Buzz Bissinger memoir about Central Park and his childhood in New York City.

Buzz Bissinger on Growing Up in Central Park

Buzz Bissinger on Growing Up in Central Park

Snapshots of life at home.
April 24 2012 6:15 AM

The Goodbye

An apartment, Central Park, a father, a mother, a son.

The Great Lawn, Central Park
The Great Lawn

Photo by Ivy O. Lam/iStockphoto

The anthology Central Park, edited by Andrew Blauner, is a tribute to New York’s most famous public space, with contributions by Jonathan Safran Foer, Francine Prose, Colson Whitehead, and more. Buzz Bissinger’s essay is reprinted in full from the book, which is out this week from Bloomsbury. Also see our Magnum Photos gallery on Central Park.

In the late 1950s my parents, escaping the Upper East Side of New York that was the de rigueur repository of virtually all their friends, made their move to Central Park West and 88th Street. The rent was about $200 a month for a seven-room apartment overlooking the park with four bedrooms and four baths. My father, who was in advertising and much like Don Draper wore a soft-brimmed brown hat and smoked like a chimney and wasn’t above a few drinks at lunch and came home each night whipsawed by control freak clients, thought the rent was reasonable. So did my mother, who sold bras at Macy’s, a labor-intensive act with far too many anatomical requirements, before moving to Chiquita where bananas were far less prickly.


I was close to 3 at the time, so my knowledge of the move was quite scant, particularly since I had taken a vow of silence on the basis that there was not nearly as much to say in life as most people thought. My sister was 5. She talked incessantly, and it is safe to say her ambivalence about me was abundant when she tried to drown me in the bathtub.

My parents moved to the ninth floor apartment because it had more space than the cramped east side digs. My mother really chose it for the view. The living room and my sister’s and parents’ bedrooms all had picture window views of Central Park. My room was on the other side of the apartment. It was so dark you could watch a movie in daylight without pulling down the shades. My view was the abyss of a courtyard where it was always entertaining to throw wet toilet paper bombs out the window and hear them splat until the superintendent said he was going to come upstairs and kick my ass if I did it again. As I got older, my eye was naturally drawn to the charred outline of a window across the way where a tenant had allegedly set herself on fire. For some reason, I turned out to be quite morose and melancholic.

Central Park book cover

I was however allowed free visiting privileges into the other rooms. I cannot say with certainty when I became fully conscious of the park, but my initial interaction with it was from the living room. There was a white couch next to the picture window of a very strange and slippery texture. If you did not sit the right way you were liable to slip off, so I clung to the corner with my feet up for extra balance.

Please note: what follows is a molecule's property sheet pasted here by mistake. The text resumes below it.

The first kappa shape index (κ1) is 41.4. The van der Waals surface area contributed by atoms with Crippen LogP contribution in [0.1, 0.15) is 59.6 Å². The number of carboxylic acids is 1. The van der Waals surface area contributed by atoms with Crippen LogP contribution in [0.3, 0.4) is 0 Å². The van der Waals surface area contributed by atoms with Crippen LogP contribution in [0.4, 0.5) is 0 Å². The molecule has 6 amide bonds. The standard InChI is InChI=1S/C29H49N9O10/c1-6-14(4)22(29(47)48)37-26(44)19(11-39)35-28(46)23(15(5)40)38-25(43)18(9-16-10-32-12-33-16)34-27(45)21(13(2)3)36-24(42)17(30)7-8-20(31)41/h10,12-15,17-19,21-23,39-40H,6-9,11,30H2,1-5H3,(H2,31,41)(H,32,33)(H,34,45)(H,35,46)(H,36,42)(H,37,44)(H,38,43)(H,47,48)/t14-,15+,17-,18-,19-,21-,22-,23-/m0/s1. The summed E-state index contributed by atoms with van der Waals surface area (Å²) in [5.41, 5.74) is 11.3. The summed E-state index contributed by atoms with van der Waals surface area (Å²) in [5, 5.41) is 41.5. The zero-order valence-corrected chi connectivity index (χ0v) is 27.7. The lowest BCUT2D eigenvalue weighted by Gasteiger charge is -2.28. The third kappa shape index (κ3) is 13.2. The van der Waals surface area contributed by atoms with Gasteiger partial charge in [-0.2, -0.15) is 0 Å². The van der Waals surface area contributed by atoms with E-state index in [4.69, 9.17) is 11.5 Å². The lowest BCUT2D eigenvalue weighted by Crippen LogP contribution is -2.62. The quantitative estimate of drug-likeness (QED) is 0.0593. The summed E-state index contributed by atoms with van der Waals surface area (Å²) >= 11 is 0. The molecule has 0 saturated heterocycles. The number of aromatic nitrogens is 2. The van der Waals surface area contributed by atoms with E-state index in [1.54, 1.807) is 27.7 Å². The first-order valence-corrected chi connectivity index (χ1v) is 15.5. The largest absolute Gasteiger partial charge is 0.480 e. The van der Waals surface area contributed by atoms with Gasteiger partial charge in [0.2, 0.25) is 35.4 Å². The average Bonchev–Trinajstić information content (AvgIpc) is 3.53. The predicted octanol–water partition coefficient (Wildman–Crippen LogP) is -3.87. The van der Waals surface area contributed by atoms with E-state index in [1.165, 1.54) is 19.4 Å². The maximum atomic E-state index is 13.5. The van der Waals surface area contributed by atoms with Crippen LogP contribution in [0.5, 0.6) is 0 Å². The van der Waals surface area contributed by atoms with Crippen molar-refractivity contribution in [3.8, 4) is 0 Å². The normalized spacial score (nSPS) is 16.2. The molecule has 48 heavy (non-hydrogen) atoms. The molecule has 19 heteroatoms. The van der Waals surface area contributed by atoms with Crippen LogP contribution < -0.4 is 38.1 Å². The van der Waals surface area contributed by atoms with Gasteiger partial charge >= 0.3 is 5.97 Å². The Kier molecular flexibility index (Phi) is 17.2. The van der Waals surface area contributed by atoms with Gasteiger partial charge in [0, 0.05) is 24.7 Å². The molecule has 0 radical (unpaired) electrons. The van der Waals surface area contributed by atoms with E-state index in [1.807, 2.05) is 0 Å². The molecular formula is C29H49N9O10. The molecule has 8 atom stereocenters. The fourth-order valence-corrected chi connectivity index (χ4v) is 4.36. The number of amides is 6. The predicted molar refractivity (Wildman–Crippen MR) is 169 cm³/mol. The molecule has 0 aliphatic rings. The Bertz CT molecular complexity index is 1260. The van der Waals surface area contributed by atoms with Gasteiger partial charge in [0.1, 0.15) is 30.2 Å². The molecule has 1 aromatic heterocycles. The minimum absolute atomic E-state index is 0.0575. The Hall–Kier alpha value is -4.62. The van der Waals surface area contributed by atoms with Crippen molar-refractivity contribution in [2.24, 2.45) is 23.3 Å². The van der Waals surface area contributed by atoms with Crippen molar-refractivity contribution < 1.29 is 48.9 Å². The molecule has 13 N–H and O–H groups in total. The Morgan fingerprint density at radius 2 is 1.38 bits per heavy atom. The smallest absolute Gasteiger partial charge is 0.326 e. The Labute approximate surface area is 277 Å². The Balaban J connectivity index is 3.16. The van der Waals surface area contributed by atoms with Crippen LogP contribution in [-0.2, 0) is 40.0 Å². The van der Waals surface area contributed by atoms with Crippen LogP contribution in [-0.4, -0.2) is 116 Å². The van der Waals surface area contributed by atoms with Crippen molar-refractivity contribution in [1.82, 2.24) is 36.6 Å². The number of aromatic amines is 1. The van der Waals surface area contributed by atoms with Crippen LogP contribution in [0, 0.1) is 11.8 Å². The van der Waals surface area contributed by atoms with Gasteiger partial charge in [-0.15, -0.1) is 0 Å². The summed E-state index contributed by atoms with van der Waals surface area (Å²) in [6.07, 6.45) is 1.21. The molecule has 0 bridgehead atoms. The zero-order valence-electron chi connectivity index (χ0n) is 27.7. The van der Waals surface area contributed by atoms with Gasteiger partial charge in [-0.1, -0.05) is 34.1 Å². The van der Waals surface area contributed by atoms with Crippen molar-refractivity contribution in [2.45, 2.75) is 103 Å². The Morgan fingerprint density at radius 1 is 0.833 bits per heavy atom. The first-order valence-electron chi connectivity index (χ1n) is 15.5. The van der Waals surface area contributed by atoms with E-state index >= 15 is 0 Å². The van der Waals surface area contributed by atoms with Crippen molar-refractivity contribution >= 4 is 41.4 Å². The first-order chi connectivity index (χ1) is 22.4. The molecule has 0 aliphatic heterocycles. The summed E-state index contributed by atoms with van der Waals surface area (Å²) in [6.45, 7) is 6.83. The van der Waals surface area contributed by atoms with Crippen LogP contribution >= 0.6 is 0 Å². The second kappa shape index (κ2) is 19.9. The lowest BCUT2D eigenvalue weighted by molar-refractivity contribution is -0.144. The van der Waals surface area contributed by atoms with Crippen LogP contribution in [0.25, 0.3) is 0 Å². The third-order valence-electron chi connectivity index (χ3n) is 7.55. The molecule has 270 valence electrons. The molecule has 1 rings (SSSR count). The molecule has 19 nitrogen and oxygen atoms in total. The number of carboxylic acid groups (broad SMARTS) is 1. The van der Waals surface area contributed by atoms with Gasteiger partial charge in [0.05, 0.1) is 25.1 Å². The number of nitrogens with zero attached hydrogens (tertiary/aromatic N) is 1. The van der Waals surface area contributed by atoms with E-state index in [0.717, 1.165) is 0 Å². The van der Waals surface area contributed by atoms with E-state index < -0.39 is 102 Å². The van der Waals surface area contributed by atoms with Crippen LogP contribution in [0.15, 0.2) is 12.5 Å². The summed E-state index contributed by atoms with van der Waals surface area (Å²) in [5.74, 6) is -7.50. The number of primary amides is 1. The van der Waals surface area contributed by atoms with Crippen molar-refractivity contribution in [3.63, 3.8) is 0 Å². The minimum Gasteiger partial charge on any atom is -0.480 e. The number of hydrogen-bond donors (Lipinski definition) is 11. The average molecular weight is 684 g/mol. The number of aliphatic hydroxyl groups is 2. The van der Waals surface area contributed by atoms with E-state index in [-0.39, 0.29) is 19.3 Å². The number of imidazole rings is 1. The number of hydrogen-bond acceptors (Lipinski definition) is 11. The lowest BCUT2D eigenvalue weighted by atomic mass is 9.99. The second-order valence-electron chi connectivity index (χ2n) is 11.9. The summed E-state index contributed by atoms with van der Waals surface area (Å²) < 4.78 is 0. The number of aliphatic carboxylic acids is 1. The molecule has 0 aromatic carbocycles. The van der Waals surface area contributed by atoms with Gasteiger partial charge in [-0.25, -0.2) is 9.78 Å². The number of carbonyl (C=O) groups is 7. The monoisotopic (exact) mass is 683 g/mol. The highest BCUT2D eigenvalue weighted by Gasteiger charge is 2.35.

Looking down into Central Park was like inserting yourself into the best soul of the city that in the ‘60s was convulsing then with garbage strikes and teacher strikes and race riots. My mother loved John Lindsay. I think every woman over the age of 5 loved John Lindsay. Come to think of it so did every man. He was handsome and passionate and articulate but as a mayor the city simply swallowed him and sank further and further into decline. Maybe in retrospect he should have been a porn star.

The Great Lawn, a barren dust bowl before renovations
The Great Lawn, a barren dust bowl before renovations

Photograph from the Central Park Conservancy.

For much of that period, Central Park seemed to be the only place that held hope, however wobbly because of its dilapidation. Buildings rose and fell and rose again in the ever-shifting city, even during the difficult times. Mayors came and went, the great disappointment of Lindsay giving way to the oddly enduring impishness of Abe Beane in the 1970s as the city teetered on bankruptcy to the infectiousness of Ed Koch in the 1980s. There was little sustained consistency, this sense that the city could still explode at any second. But Central Park stayed as it was, or mostly as it was. It was badly in need of a haircut and a shave, garbage cans needed to be emptied more than once a year and the dangers of the park at night became manna for the New York Daily News and New York Post.

Central Park was still the single greatest city-planning feat of New York and perhaps any city in the world. It also became the one egalitarian place in Manhattan, young next to old, aimless next to ambitious, homeless wearing the Sunday New York Times next to the nobility of Fifth Avenue reading the New York Times. I often wondered what it would be like if they switched.

The Great Lawn, vibrant and filled with visitors after renovations
The Great Lawn, vibrant and filled with visitors after renovations

Photograph from the Central Park Conservancy.

Central Park was where I played baseball and football. It brought me peace and pride. It brought me wonder and conjured up dreams. All that I wanted in life, all that anybody could want in life, was somehow there, sight, sense, smell, sensation. Every step I took always felt new, yet carried the shadow of memory and irreplaceable youth, my mother and my father, the great wars of Sunday softball games, the endless people-watching, the food stands where hot dogs drowned in what looked like dishwater that only made them taste better, the fine art of dodging dog shit.